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History of face cream
The invention of cold cream is credited to a physician in second-century Greece.
History of face cream goes back to ancient Egyptians. They discovered early on that animal fat soothed irritated skin, and tried mixing it with olive oil or other plants to make it spread more easily.
Ancient Romans loved the smooth, unlined skin that resulted from avoiding the sun. The rich slathered their faces with expensive Arabian oils that incidentally worked against wrinkling. The poor used animal fat, bacon rinds, clay, chalk and even plaster mixed with vinegar.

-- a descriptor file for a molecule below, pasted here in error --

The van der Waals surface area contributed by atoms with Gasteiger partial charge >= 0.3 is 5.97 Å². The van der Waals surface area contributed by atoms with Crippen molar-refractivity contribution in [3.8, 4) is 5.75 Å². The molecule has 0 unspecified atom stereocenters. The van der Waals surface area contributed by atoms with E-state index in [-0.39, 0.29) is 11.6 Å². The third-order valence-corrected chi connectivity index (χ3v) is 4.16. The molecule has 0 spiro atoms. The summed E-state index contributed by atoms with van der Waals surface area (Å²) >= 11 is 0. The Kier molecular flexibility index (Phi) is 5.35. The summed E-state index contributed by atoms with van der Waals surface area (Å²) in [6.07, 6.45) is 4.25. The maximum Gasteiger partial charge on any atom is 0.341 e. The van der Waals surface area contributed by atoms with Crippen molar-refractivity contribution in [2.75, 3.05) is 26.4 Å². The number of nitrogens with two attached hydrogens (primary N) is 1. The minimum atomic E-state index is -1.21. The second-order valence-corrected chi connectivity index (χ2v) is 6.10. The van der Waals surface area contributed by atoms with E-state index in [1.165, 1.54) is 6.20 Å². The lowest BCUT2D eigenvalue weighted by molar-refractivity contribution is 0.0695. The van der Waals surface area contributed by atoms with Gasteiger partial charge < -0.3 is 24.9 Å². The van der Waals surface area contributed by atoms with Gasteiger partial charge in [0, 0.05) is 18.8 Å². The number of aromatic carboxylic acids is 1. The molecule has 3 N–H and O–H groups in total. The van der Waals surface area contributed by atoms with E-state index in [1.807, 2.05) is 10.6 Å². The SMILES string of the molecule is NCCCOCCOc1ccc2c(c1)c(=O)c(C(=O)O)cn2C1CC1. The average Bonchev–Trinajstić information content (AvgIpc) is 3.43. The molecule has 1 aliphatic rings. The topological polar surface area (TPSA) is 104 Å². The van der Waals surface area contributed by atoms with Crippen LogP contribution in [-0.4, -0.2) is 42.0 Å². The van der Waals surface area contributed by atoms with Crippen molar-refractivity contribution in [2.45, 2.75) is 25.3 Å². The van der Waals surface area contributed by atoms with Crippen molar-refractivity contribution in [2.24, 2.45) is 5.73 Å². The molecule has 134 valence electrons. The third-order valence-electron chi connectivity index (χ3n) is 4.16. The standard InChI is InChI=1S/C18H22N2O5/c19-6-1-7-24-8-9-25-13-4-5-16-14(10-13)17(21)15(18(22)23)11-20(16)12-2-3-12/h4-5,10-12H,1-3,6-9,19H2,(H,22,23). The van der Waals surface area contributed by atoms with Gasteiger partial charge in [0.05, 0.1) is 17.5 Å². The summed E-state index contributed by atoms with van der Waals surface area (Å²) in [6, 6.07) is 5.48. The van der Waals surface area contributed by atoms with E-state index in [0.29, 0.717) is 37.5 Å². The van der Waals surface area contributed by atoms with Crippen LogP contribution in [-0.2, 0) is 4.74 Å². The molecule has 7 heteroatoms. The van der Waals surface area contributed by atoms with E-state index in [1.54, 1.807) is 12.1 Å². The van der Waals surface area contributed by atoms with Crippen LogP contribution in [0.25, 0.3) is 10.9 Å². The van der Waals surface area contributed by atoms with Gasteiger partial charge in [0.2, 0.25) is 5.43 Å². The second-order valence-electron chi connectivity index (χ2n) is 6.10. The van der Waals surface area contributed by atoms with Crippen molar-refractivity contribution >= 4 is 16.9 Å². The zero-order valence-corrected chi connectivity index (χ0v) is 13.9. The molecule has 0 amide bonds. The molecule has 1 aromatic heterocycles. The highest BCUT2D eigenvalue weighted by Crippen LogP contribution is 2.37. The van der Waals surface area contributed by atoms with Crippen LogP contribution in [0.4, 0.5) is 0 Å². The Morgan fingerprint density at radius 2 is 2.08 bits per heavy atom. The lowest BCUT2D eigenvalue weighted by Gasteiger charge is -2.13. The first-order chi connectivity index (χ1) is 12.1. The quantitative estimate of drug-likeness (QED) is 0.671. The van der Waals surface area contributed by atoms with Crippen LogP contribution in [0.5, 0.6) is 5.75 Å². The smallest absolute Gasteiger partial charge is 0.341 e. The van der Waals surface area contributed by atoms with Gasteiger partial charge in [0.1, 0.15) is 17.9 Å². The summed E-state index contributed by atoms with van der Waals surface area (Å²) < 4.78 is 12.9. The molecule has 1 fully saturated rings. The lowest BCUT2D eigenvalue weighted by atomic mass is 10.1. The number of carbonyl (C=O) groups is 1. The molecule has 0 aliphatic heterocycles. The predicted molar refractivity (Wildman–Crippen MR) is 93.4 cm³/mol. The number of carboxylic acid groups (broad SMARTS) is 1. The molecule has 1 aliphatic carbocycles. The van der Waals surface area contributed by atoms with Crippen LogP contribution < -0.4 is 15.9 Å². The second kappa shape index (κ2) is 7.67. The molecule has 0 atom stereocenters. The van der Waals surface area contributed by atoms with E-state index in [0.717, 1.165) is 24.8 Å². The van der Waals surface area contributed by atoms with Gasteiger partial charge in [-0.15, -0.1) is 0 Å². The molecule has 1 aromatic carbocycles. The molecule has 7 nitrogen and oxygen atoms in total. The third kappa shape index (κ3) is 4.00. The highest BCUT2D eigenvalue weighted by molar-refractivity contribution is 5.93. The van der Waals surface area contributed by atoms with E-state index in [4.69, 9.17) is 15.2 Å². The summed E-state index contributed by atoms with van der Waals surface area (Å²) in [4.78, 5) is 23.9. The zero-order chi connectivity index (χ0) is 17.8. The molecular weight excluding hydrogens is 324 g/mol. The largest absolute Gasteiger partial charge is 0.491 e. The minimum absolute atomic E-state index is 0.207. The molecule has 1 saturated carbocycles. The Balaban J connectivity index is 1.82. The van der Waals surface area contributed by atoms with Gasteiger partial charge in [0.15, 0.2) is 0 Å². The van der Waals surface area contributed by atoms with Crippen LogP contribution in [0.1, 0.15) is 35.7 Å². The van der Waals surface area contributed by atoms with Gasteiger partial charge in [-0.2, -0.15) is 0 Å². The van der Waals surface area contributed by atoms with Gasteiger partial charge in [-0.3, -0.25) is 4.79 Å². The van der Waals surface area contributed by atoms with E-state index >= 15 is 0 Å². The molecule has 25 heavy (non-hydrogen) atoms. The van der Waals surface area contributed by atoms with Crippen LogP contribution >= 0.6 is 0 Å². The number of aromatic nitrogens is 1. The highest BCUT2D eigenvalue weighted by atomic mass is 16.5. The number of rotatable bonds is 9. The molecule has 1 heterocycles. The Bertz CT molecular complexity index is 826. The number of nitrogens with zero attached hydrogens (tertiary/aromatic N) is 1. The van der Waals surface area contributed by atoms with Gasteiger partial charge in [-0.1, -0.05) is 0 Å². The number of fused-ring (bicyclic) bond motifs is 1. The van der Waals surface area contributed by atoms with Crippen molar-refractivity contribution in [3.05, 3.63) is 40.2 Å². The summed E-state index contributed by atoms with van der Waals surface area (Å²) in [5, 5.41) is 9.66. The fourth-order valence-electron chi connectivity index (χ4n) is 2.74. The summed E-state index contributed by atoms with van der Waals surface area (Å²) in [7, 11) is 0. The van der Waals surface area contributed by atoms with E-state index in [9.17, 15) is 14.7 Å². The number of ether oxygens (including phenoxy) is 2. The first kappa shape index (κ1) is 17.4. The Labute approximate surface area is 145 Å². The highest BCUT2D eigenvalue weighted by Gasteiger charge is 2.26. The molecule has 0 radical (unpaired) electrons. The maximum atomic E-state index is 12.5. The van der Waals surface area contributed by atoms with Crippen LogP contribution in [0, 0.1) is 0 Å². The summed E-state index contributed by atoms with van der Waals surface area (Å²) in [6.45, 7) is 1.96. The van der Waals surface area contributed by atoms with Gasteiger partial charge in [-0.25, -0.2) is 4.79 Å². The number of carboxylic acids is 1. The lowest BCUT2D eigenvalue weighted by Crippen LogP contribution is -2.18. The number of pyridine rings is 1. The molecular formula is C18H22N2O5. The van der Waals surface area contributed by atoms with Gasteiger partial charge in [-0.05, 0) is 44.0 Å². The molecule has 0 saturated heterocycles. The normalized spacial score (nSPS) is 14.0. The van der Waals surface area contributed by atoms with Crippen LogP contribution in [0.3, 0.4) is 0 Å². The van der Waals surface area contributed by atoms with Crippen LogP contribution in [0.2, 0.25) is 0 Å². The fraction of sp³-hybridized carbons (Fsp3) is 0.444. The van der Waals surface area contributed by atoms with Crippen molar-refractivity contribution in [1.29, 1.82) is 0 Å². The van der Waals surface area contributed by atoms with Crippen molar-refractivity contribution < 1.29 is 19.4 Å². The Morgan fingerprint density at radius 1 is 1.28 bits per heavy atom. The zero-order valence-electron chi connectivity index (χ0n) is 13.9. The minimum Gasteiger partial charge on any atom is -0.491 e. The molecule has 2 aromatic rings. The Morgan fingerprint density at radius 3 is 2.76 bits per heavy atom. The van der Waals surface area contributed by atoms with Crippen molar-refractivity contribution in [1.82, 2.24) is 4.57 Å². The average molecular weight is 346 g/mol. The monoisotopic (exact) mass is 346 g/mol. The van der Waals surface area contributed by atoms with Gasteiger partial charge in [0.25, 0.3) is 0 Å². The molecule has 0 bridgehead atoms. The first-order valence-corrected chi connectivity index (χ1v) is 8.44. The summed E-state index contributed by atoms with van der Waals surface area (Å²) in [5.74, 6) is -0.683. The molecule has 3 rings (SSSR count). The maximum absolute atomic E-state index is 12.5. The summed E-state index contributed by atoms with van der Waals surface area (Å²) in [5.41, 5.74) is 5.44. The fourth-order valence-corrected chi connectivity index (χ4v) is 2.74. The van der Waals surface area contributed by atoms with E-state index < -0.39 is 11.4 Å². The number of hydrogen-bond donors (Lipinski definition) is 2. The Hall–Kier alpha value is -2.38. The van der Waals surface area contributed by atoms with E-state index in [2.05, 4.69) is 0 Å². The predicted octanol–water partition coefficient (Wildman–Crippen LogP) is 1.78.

Aelius Galenus, sometimes called Claudius Galenus or Galen of Pergamum. He was a Greek doctor in the Roman empire (129 CE-216 CE) was the physician of Roman Emperors. He contributed to our early understanding of anatomy, physiology and pathology among other medical disciplines. Accidentally, he also invented what we now know as the cold cream.
He mixed water, beeswax and olive oil to create the first cold cream, but later versions also used a mix of almond oil, rose petal extract and beeswax. These were the key moisturizer ingredients of the cold cream formulated by him.
In France, it is still known as cérat de Galien (Galen’s Wax).